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Charles Radtke: 'Reaction For Every Action' | UFC Fight Pass

No Matter If It's A Hostile Crowd Or An Opponent's Home Town, Charles Radtke Has An Answer For Every Circumstance

Few fighters outside the UFC flourish with the “bad guy” role and few fighters inside the UFC are good at it. Charles Radtke is the exception to both.

Cage Fury 100 was the coming out party for Brandon Lopez. The arena was filled with what appeared to be Lopez’s family reunion. One hundred percent of the crowd was screaming their throats out for him and making his opponent, Radtke, know that he was a long, long way from home. All that was left for him to do was win.

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“Most all of my fights have been going against tough opponents against people in their hometown,” Radtke said. “I feel like I’m the Jorge Masvidal of my generation, where I’m the journeyman that’s going to other people’s hometowns and I’ve got to do something.”

With just under two minutes left in the first round, Radtke had Lopez bleeding from the nose and whiffing heavily on punches. Radtke had won fights before, he’d been behind enemy lines before, but there was something about the Tampa air that sat differently with “Chuck Buffalo” that night.

“I just had enough of it,” Radtke said. “I went out there and I knew I had nothing to lose. I’m, number one, willing to die out there and, number two, I’m going to kill this m**********r. F*** everybody else, everybody’s against me.’ The whole crowd wanted him to win, and I knew that, but I stayed stoic the whole time out to the cage, and as the fight went on I just felt something. I hit a stride, and something ignited inside of me.”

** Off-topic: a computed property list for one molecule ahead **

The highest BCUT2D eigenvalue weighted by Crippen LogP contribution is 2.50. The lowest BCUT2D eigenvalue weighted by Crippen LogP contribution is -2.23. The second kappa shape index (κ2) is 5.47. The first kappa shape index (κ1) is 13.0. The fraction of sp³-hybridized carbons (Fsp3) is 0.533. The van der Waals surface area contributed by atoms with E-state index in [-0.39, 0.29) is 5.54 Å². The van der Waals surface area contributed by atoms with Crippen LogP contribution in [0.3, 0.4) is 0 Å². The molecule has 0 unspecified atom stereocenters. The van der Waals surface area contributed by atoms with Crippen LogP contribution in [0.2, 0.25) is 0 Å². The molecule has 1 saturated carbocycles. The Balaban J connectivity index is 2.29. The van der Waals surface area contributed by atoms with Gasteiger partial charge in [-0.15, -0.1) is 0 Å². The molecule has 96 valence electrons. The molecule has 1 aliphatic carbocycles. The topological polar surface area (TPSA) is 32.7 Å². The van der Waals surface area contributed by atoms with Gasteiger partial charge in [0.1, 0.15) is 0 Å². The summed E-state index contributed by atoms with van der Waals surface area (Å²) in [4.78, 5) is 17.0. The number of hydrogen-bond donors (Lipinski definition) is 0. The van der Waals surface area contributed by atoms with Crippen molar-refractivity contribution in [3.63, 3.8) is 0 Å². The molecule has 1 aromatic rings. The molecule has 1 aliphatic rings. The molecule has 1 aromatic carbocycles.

With about 90 seconds left in the second round Radtke ruined the entire arena’s night with a flat line-inducing punch followed by a follow up shot to his opponent. Just to rub salt in the wound, Radtke gave every bit of disdain right back to the crowd who rained “boos” down on him.

“I didn’t really care about them,” Radtke said. “I was, honestly, trying to fight people in the crowd but the only thing I was worried about was that Rob Haydak came right up to the cage and I thought he was going to fine me.”

Radtke doesn’t view his actions as “over the line” and he doesn’t necessarily find himself to be fighting with a “bad guy” persona. To him, it’s about respect, and just as the crowd of CFFC 100 learned, he’ll earn it any way he has to.

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“I will give my opponent all the respect in the world, but if they ever disrespect me before a fight I’ll hit them,” Ratdke said. “It’s one of those things where I can’t handle disrespect. I can always keep composure, but I always let them know that if they want to start s**t before the fight I’m willing to go after them. I have no problem with doing that.”

Radtke is very familiar with his CFFC 106 opponent and is ready to yet again fight a stud looking to make his name off finishing him. That would make most fighters nervous, but Chuck Buffalo is excited - excited for the fight, excited for the opportunity and excited for the chance to yet again shut down the hype.

As long as they’re respectful, Radtke will even go have a beer afterwards, but cross that line and Jonathan Piersma will have hell to pay.

“I don’t really look at myself as the bad guy; I look at myself as somebody who doesn’t put up with any bulls**t,” Radtke said. “If you come at me and are going to be cheering against me or telling somebody to kill me or if you’re an opponent that’s talking s**t to me, you better be ready for the consequences because there’s a reaction for every action.”

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